Welcome to Suvatacast, the podcast where the rich traditions and profound spiritual practices of Orthodox Quakerism are explored and celebrated. Each episode offers a unique window into the Quaker way of life, Orthodox Quaker teachings, and living in harmony with the world around us. We dive into the historical roots, examine our distinctive worship style centred around contemplative prayer, and share inspiring stories of those who influenced the Religious Society of Friends. Support this podcast: https://podcasters.spotify.com/pod/show/suvatacast/support
🙏🏻 Sign up for our meditation starter kit: suvata.org/meditate — Send in a voice message: https://podcasters.spotify.com/pod/show/suvatacast/message Support this podcast: https://podcasters.spotify.com/pod/show/suvatacast/support
I was at my day job recently — I’m a server at a diner currently — and one of my coworkers told me she’s struggling with anxiety and just went on a new medication.
I suggested she gives meditation a try because there are zero negative side effects. The worst thing that could happen is you fall asleep.
And she said, “Oh, no, I can’t meditate. I’m Catholic.”
I looked at her confused, and said, “Yeah…? And?”
“Oh, meditation isn’t allowed. It’s like praying to another God.”
I had to just shake my head and walk away because I didn’t have the bandwidth to get into this topic at the time.
My husband, my Dad, and my baby brother are all Catholics, and I myself attended a private Catholic school as a child. Beyond that, my Mother ran a Christian Brothers spiritual retreat centre that served monks and nuns in religious orders, and I used to spend a lot of time there with the participants.
I know a lot about Catholicism.
Where this coworker got the idea that meditation isn’t allowed if you’re Catholic, I have no idea. Meditation is highly encouraged by the Church, in large part due to the work of St Teresa of Avila.
Teresa was a Spanish Carmelite nun who lived in the 1500s. She believed that nobody who dedicated themselves to their meditation practice could possibly lose their soul. She was a strong advocate for meditating on prayers and the teachings of Jesus. She believed it was a crucial practice in her worship and devotion to God. Teresa meditated twice a day for an hour each time.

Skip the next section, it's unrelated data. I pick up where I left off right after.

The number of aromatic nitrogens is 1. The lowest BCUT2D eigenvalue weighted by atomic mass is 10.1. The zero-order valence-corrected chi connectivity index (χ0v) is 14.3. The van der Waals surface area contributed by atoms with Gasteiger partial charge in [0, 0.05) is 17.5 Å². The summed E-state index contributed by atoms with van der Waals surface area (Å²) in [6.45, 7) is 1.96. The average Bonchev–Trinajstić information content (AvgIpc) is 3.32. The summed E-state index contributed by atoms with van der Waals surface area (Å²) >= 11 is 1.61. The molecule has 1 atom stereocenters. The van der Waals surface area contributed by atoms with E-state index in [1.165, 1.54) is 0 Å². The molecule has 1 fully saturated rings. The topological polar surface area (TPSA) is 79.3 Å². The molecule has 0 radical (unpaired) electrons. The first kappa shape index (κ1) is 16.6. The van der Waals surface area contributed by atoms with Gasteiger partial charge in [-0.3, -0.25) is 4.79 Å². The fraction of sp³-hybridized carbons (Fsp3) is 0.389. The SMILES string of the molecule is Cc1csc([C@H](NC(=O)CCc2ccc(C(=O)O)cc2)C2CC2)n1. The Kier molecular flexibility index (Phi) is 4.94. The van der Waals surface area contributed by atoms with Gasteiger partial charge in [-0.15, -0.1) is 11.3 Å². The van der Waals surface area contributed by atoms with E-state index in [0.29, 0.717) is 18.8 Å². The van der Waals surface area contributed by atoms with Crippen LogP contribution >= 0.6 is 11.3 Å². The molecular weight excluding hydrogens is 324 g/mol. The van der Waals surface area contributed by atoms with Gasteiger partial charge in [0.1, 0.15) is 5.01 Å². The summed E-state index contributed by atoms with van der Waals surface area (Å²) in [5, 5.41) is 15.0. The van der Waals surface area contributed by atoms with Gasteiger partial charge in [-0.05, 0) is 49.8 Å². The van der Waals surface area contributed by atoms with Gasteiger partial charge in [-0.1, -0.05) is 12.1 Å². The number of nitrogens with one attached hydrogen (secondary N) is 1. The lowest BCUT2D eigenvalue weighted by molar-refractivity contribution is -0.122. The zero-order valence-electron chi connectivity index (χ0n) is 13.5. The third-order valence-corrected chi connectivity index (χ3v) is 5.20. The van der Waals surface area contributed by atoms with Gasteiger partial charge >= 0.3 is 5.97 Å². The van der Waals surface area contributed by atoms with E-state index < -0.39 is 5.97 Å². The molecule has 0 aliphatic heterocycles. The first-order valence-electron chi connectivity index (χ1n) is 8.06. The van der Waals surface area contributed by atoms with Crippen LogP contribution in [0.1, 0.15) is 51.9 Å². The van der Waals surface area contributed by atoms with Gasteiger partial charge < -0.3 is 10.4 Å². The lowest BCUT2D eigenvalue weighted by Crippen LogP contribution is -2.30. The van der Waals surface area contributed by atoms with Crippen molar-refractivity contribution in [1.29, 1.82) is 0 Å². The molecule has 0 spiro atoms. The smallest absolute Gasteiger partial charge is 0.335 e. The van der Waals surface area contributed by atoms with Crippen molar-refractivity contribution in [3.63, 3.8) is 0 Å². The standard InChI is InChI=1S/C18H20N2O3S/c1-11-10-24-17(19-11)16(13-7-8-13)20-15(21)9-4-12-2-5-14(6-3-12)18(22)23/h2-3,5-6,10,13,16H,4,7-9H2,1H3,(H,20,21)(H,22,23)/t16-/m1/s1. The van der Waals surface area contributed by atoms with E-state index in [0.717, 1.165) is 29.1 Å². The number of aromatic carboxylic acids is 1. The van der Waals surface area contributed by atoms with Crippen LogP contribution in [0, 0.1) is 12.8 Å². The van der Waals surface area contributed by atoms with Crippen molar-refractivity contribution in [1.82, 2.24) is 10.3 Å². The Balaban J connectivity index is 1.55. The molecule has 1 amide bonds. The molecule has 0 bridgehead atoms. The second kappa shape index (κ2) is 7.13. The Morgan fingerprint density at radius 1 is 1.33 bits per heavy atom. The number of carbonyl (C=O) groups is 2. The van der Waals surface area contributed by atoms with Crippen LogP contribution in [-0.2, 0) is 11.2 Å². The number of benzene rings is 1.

But because I predominately reside in my little hippie new age woowoo bubble, I forget that things like this are largely forgotten. I also forget there are a lot of misnomers out there about meditation, so I thought today it would be good to go back to basics.
What is Mindfulness Meditation
Mindfulness meditation is a non-secular practice that focuses on being present in the moment. Mindfulness meditation allows you to connect to your breath, your body, your spirit, your thoughts, your emotions. Mindfulness is not about praying to a God, or worshiping anybody or anything. It’s purely about you and your relationship with yourself, your soul, and your essence.
There are many different styles of meditation, and meditation can be found across all religions, but mindfulness is what I focus on here at Sūvata.
Mindfulness, as a word, means you’re simply being present. You’re being mindful of what’s going on. Mindfulness meditation not only cultivates this ability to be present and focused on your meditation, it also helps you be present and focused when you’re not meditating.
Furthermore, mindfulness meditation doesn’t have to be seated. Mindfulness meditation can be practiced while you’re cleaning as we discussed on Monday’s episode, while you’re walking, or while you’re doing yoga.
As the University of Minnesota put it, mindfulness is merely a difference in brain modes. Your brain has a default mode that is noisy and chaotic. Your brain is continually making sense of events and filtering out events, not to mention the continual sensory onslaught your brain has to cope with.
Mindfulness is just a different mode. It’s allowing your brain to become less chaotic, less crazy, and allow you to become more connected and present.
We don’t have to take the benefits of meditation on faith or anecdotal evidence. There are numerous benefits to mindfulness meditation, which have been well documented in clinical studies.
According to the Mayo Clinic, evidence supports the effectiveness of meditation for various conditions, including:
- High blood pressure (hypertension)
Preliminary research indicates that meditation can also help people with asthma and fibromyalgia.
Meditation can help you experience thoughts and emotions with greater balance and acceptance. Meditation also has been shown to:
- Improve attention
- Decrease job burnout
- Improve sleep
- Improve diabetes control
What do I need to meditate?
You don’t need anything to meditate. You just need to have a mind. Yes, it’s helpful to find a comfortable seat, and yes, it’s nice to have a good buckwheat meditation cushion, but do you need any of these things? Absolutely not.
In fact, some of the most beneficial and helpful meditative practices can be done while you’re in line at the grocery store. Instead of standing there getting frustrated by the people ahead of you, you can instead focus on your breath and bring a sense of calm and relaxation to your being.
Anybody, anywhere, from any culture, any religion, can meditate and benefit from it.
In today’s meditation, we’re going to go right back to basics with a five minute breath focused meditation.